When the International Astronomical Union shook up the solar system by stripping Pluto of its planet status, it did more than ban the celestial body from the cosmic planet club.
Discovered in 1930 by 24-year-old American astronomer at Lowell Observatory in Arizona, Clyde Tombaugh, Pluto’s planet reign lasted 76 years.
Pluto’s naming is an interesting story on its own.
11-year-old Venetia Burney, from Oxford, England, suggested the name.
It was chosen from a long list that included Atlas, Apollo, Zeus, Minerva and even Bacchus. As Jeff Mullin pointed out, it’s not surprising that New York Times reporters supported Bacchus, the Roman god of wine and intoxication.
The shakeup launched a merchandise wave that would do credit to any presidential campaign.
Scores of Web-savvy entrepreneurs went on the Internet, selling Pluto memorabilia fromT-shirts and mugs to bumper stickers and mouse pads.
Apart from objecting to poor Pluto’s demotion from a proper planet to a wannebee or dwarf one, they obviously wanted to cash in.
Within 24 hours of the “bad” news, a wave of Pluto items appeared on Cafepress.com (a San Francisco-area Internet company that prints T-shirts and other merchandise), including 200 designs on more than 1,500 products.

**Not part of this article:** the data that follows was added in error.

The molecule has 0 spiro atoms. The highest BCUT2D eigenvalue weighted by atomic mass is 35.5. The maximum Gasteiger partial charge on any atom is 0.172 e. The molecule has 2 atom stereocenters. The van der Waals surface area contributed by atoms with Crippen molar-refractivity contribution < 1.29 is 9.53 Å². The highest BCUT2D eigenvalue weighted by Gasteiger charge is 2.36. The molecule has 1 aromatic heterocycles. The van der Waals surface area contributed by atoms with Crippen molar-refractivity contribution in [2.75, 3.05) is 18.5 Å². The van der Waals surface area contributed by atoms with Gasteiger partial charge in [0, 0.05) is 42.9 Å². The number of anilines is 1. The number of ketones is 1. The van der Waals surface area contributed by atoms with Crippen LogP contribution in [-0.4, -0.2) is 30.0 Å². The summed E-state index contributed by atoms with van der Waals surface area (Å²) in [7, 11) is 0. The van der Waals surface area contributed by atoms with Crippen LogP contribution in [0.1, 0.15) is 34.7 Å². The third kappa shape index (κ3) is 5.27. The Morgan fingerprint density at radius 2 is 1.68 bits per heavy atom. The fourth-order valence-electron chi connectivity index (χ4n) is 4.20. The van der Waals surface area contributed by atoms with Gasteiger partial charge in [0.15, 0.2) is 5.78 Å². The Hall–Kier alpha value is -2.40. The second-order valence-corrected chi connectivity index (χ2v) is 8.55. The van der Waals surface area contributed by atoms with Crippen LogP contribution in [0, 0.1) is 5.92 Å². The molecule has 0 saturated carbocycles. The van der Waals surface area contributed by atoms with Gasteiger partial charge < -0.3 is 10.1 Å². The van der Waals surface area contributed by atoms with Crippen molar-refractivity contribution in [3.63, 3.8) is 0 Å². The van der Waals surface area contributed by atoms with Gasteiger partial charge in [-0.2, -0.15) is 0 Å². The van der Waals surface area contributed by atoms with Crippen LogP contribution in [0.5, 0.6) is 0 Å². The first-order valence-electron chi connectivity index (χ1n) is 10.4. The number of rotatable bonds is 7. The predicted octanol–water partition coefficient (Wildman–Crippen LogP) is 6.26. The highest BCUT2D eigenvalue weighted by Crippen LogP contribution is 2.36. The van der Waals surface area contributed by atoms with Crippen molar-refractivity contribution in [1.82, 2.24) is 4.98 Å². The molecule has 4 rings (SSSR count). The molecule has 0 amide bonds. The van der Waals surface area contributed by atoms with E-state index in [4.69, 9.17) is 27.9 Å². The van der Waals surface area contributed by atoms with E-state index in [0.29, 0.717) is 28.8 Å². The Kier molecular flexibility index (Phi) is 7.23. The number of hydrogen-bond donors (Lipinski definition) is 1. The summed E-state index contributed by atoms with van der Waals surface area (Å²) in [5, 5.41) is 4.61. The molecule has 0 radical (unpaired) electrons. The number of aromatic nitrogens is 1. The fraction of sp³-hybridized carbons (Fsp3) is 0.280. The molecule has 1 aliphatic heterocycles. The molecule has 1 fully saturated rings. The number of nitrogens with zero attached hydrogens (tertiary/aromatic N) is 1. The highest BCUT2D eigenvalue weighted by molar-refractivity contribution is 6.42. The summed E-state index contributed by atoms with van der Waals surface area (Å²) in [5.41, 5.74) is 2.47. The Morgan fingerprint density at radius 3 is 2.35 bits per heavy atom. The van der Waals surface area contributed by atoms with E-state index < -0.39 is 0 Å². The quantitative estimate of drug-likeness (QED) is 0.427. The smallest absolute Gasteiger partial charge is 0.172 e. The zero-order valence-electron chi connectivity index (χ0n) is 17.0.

Many items and slogans related to Pluto's demotion and advocated its return with T-shirts proclaiming "Save Pluto" and "Stop Planetary Discrimination."
Why is there such uproar about the reclassification of the solar system?
The public just doesn’t buy it.
It’s similar to a company suddenly rebranding or redefining its product, without customer input.
And if there is no market acceptance, it’s doomed to fail.
The product “planet” had suddenly been redefined as:
"a celestial body that is in orbit around the sun, has sufficient mass for its self-gravity to overcome rigid body forces so that it assumes a nearly round shape, and has cleared the neighborhood around its orbit".
(As The Chaser pointed out, this definition also applies to globetrotting Luciano Pavarotti)
People all over the world were happy with the known solar system, and were not waiting for a reshuffle.
They just don’t see the advantage of coming up with this new planet definition.
To quote Dr. Hiroshi Kyosuke of the University of Tokyo:
"It seems counterintuitive to me that we should say Pluto is no longer a planet, yet Donald Rumsfeld is still Secretary of Defense. After all, Pluto has done no harm."
Pluto the dog, who made his debut in 1930, couldn’t agree more.
According to Disney insiders, he worries about the fate of this namesake and all the textbooks that must be rewritten.
Our Pluto might not be reinstated as our ninth planet, but the 1930 discovery for sure made marketing history.